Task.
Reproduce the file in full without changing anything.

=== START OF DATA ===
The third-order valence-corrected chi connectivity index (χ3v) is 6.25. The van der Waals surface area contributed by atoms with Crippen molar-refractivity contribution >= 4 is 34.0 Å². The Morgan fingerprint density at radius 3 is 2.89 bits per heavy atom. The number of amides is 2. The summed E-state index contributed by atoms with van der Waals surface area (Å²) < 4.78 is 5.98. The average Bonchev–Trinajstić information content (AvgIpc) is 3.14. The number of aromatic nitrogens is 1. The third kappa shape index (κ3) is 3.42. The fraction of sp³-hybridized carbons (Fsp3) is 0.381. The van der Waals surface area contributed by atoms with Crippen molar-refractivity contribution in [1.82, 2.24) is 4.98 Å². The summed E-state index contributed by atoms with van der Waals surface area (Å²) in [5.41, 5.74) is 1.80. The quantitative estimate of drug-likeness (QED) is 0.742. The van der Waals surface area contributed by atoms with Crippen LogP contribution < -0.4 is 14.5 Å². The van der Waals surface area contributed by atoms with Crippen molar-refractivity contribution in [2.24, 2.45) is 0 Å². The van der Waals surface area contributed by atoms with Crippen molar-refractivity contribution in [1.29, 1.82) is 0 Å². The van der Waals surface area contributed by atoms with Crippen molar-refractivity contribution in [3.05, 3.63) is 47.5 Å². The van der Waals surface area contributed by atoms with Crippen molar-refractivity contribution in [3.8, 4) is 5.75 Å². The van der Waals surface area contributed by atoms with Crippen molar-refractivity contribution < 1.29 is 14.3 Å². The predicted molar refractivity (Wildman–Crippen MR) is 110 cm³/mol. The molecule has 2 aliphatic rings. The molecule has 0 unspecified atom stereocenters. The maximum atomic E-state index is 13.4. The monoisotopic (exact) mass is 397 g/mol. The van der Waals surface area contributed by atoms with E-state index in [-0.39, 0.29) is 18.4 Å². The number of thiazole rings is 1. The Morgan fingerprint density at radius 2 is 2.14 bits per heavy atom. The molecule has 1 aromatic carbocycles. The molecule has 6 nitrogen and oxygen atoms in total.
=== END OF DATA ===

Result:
The third-order valence-corrected chi connectivity index (χ3v) is 6.25. The van der Waals surface area contributed by atoms with Crippen molar-refractivity contribution >= 4 is 34.0 Å². The Morgan fingerprint density at radius 3 is 2.89 bits per heavy atom. The number of amides is 2. The summed E-state index contributed by atoms with van der Waals surface area (Å²) < 4.78 is 5.98. The average Bonchev–Trinajstić information content (AvgIpc) is 3.14. The number of aromatic nitrogens is 1. The third kappa shape index (κ3) is 3.42. The fraction of sp³-hybridized carbons (Fsp3) is 0.381. The van der Waals surface area contributed by atoms with Crippen molar-refractivity contribution in [1.82, 2.24) is 4.98 Å². The summed E-state index contributed by atoms with van der Waals surface area (Å²) in [5.41, 5.74) is 1.80. The quantitative estimate of drug-likeness (QED) is 0.742. The van der Waals surface area contributed by atoms with Crippen LogP contribution < -0.4 is 14.5 Å². The van der Waals surface area contributed by atoms with Crippen molar-refractivity contribution in [2.24, 2.45) is 0 Å². The van der Waals surface area contributed by atoms with Crippen molar-refractivity contribution in [1.29, 1.82) is 0 Å². The van der Waals surface area contributed by atoms with Crippen molar-refractivity contribution in [3.05, 3.63) is 47.5 Å². The van der Waals surface area contributed by atoms with Crippen molar-refractivity contribution in [3.8, 4) is 5.75 Å². The van der Waals surface area contributed by atoms with Crippen molar-refractivity contribution < 1.29 is 14.3 Å². The predicted molar refractivity (Wildman–Crippen MR) is 110 cm³/mol. The molecule has 2 aliphatic rings. The molecule has 0 unspecified atom stereocenters. The maximum atomic E-state index is 13.4. The monoisotopic (exact) mass is 397 g/mol. The van der Waals surface area contributed by atoms with E-state index in [-0.39, 0.29) is 18.4 Å². The number of thiazole rings is 1. The Morgan fingerprint density at radius 2 is 2.14 bits per heavy atom. The molecule has 1 aromatic carbocycles. The molecule has 6 nitrogen and oxygen atoms in total.